ROBIN WRIGHT, “WASHINGTON POST”: Nasrallah is a man who thinks of him both as an Ayatollah Khomeini, a revolutionary leader, a cleric, but he also seems himself in the image of Che Guevara, the Latin American revolutionary. He sees himself in many ways as above the kind of warlord politics of Lebanon and a regional play player in which he is not only challenging the Israelis on behalf of the Palestinians, but creating an alternative image. This is a role he has foreseen for himself since he was nine years old when he became enamored of another cleric who was mobilizing the Shiites of Lebanon for the first time.
SCARBOROUGH: Robin, obviously when you have leaders of the Arab League, countries of the Arab League coming out and criticizing Hezbollah, it‘s quite possible that this man over played his hand. Do you believe he did that and do you think there may be recognition and they may have take then a step too far or is this the type of crisis that he wanted to draw Israel and possibly the United States into?
WRIGHT: No. I don‘t think he wanted to draw the United States or Israel into this kind of conflagration. I think he was calculating that if his fighters seed two or more Israeli prisoners that he could then organize a prisoner swap. He announced the day after this that he had been planning this for more than five months and he organized a prisoner swap in 2004 which he in exchange for three Israeli bodies and one businessman managed to win the release of 430 Palestinian and Arab prison prisoners held by Israel.
And I think that was his calculation and his goal and probably thought there would be some kind of violence along the border, but never this kind of massive destruction or retaliation, anyway, by Israel. So he over played his hand and I don‘t think he envisioned the kind of cost for all of Lebanon.
SCARBOROUGH: You remember the Winston Churchill quote about the Soviet Union I think he said being a riddle wrapped in an mystery wrapped in an enigma. It seems to me can you say the same about Lebanon and Beirut six months ago.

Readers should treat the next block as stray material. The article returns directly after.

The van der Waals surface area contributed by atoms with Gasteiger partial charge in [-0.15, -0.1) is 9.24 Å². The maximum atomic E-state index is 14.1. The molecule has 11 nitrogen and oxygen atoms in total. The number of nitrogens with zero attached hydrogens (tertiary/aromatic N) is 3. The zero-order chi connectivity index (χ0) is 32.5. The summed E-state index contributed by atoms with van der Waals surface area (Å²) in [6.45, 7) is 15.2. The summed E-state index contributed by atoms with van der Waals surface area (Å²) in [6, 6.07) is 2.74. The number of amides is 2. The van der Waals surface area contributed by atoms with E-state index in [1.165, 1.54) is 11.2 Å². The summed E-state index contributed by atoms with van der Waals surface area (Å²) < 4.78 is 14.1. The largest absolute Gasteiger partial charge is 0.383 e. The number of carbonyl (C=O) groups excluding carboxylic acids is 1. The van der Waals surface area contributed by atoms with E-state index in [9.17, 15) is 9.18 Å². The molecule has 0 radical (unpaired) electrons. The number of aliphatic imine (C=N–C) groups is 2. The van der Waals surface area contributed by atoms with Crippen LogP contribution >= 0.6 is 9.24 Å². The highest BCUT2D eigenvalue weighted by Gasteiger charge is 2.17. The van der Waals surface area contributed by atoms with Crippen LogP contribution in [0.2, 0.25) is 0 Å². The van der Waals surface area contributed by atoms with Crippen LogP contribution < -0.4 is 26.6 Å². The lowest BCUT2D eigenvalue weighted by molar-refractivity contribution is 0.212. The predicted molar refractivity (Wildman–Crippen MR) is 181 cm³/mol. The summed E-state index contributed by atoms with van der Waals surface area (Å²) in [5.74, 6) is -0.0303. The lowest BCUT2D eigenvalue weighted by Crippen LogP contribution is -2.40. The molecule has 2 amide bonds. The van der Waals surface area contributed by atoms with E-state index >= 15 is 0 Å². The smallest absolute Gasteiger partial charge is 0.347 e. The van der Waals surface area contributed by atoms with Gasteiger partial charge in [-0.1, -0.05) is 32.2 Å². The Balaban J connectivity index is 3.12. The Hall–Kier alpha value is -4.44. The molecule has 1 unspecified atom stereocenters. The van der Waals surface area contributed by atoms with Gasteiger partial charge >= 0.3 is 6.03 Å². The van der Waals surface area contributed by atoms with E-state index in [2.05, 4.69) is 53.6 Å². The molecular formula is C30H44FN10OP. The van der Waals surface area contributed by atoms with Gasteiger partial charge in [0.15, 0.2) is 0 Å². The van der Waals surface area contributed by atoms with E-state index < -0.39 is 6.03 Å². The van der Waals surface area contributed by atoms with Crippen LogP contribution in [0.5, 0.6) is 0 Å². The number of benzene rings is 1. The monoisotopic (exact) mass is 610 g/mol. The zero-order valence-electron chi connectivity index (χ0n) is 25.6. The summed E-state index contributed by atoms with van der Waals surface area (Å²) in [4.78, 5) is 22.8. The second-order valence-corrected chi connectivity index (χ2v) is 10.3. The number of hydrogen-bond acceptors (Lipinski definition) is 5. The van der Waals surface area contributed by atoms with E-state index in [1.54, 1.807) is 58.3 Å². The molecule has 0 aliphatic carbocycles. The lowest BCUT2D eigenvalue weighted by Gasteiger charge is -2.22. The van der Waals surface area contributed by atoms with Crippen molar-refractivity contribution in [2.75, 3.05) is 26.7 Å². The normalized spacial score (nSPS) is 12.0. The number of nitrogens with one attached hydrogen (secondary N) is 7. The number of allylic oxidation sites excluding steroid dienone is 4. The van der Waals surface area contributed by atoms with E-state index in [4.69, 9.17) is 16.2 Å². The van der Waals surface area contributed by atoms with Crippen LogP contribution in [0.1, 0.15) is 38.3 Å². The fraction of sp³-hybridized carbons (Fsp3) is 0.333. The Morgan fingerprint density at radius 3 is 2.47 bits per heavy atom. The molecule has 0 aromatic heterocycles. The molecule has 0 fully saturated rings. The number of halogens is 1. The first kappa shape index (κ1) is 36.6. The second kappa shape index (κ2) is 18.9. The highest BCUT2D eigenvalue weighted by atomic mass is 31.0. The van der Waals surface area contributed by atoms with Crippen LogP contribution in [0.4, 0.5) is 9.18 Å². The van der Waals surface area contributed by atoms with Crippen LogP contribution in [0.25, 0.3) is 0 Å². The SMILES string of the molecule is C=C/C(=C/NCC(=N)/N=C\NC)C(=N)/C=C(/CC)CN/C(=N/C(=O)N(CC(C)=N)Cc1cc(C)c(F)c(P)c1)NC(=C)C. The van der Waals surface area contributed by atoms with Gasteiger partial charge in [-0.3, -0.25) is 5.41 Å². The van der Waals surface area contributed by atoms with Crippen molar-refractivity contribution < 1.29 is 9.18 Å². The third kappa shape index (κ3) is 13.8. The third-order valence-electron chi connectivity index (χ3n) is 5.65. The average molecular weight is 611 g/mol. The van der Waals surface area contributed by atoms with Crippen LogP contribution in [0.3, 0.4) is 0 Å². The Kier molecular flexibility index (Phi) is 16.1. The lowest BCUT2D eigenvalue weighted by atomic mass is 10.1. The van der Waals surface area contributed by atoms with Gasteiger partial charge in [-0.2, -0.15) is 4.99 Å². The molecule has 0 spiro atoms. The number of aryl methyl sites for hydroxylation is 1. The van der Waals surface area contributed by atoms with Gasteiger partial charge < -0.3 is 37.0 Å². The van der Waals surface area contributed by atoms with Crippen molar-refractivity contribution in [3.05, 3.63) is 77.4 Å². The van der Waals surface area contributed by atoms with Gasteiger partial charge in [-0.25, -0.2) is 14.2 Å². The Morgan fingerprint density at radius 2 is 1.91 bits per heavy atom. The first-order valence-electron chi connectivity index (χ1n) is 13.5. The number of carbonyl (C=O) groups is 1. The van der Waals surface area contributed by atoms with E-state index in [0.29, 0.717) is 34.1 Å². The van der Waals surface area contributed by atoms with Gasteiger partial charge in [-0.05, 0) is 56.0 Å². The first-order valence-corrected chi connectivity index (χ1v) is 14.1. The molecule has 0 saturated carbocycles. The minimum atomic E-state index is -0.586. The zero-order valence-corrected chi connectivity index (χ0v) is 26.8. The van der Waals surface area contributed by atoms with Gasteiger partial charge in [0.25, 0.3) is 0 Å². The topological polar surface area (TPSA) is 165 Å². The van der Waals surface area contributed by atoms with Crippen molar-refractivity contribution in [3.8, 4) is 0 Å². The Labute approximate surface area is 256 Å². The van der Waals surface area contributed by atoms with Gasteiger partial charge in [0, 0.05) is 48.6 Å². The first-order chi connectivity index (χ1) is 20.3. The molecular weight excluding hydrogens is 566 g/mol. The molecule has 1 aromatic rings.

We were seeing images of hundreds of thousands of people going into the streets demanding sovereignty from Syria. Now six months later. We are seeing this once beautiful city descend into hell. Can you give us your best explanation for Americans who haven‘t had the opportunities that you have had to tell us about Beirut and about Lebanon and where they stand in this battle between Hezbollah and Israel and now the countries in the Arab League?
WRIGHT: Well, I don‘t think the images we see today and a year ago are inconsistent. In fact, the majority of Lebanese really do seek democracy, they seek a strong state. They seek idea of diversity for Christians and Muslims. The fact is Lebanon has not finish the business of transition, has not wrapped up the damage from the end of the 15-year civil war which ended in 1990.
But they have not yet finished the last business, the disarming of militias. Hezbollah is the last private army and it was the last major challenge. It was embodied in a UN resolution in 2004. In many ways what we are seeing is the playing out of the drama. Can you eliminate all the private armies and consolidate a state or not? That‘s the challenge that underlies this broader - or immediate crisis along the Lebanese border.
SCARBOROUGH: All right. Thank you so much. Robin Wright with “The Washington Post”. We greatly appreciate your insights. Now let‘s bring into our group Jed Babbin who served as deputy undersecretary of defense for the first Bush administration.
He is the author of “Inside the Asylum, Why the UN and Old Europe are Worse than You Think.”
Jed, listening to Robin Wright, I think she is dead-on. I think this is the last step in a 20-year process of the Lebanese needing to clear out Hezbollah and disarming them and moving them forward. Right now it seems like this entire country is being held hostage by this one remaining radical terror group.
JED BABBIN, FORMER DEPUTY UNDERSECRETARY OF STATE: Well, I think it‘s right in part, but what she said about it being a private army is wrong. This is the element of the Shia revolution in Iran. It was created by Iran. It was set up there and used by Syria as effectively a border guard force against Israel for the past 20 something year years.
What‘s going on now is really that the Israelis are trying to force Lebanese government to divorce itself from Hezbollah which they have accepted previously as a legitimate party and partner.